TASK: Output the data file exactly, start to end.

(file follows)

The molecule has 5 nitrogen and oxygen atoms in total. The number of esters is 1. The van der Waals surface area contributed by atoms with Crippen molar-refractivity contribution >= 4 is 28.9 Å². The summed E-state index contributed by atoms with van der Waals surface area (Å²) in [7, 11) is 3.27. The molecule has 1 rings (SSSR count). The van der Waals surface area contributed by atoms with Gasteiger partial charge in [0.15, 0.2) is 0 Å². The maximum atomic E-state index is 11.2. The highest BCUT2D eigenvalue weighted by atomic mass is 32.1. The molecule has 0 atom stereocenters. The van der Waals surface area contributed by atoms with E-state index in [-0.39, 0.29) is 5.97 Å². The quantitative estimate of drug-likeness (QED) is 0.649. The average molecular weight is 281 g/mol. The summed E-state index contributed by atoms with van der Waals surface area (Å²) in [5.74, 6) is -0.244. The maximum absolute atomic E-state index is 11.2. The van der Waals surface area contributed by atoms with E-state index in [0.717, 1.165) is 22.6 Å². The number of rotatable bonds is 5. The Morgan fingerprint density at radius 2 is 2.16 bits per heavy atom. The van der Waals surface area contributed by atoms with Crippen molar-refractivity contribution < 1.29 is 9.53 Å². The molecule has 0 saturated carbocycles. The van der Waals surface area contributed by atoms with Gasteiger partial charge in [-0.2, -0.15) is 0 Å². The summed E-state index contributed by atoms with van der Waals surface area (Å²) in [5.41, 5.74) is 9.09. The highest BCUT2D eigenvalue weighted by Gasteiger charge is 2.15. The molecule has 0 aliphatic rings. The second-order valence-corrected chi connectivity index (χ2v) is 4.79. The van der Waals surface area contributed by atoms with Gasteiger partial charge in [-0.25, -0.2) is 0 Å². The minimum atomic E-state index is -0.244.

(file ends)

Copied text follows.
The molecule has 5 nitrogen and oxygen atoms in total. The number of esters is 1. The van der Waals surface area contributed by atoms with Crippen molar-refractivity contribution >= 4 is 28.9 Å². The summed E-state index contributed by atoms with van der Waals surface area (Å²) in [7, 11) is 3.27. The molecule has 1 rings (SSSR count). The van der Waals surface area contributed by atoms with Gasteiger partial charge in [0.15, 0.2) is 0 Å². The maximum atomic E-state index is 11.2. The highest BCUT2D eigenvalue weighted by atomic mass is 32.1. The molecule has 0 atom stereocenters. The van der Waals surface area contributed by atoms with E-state index in [-0.39, 0.29) is 5.97 Å². The quantitative estimate of drug-likeness (QED) is 0.649. The average molecular weight is 281 g/mol. The summed E-state index contributed by atoms with van der Waals surface area (Å²) in [5.74, 6) is -0.244. The maximum absolute atomic E-state index is 11.2. The van der Waals surface area contributed by atoms with E-state index in [0.717, 1.165) is 22.6 Å². The number of rotatable bonds is 5. The Morgan fingerprint density at radius 2 is 2.16 bits per heavy atom. The van der Waals surface area contributed by atoms with Crippen molar-refractivity contribution < 1.29 is 9.53 Å². The molecule has 0 saturated carbocycles. The van der Waals surface area contributed by atoms with Gasteiger partial charge in [-0.2, -0.15) is 0 Å². The summed E-state index contributed by atoms with van der Waals surface area (Å²) in [5.41, 5.74) is 9.09. The highest BCUT2D eigenvalue weighted by Gasteiger charge is 2.15. The molecule has 0 aliphatic rings. The second-order valence-corrected chi connectivity index (χ2v) is 4.79. The van der Waals surface area contributed by atoms with Gasteiger partial charge in [-0.25, -0.2) is 0 Å². The minimum atomic E-state index is -0.244.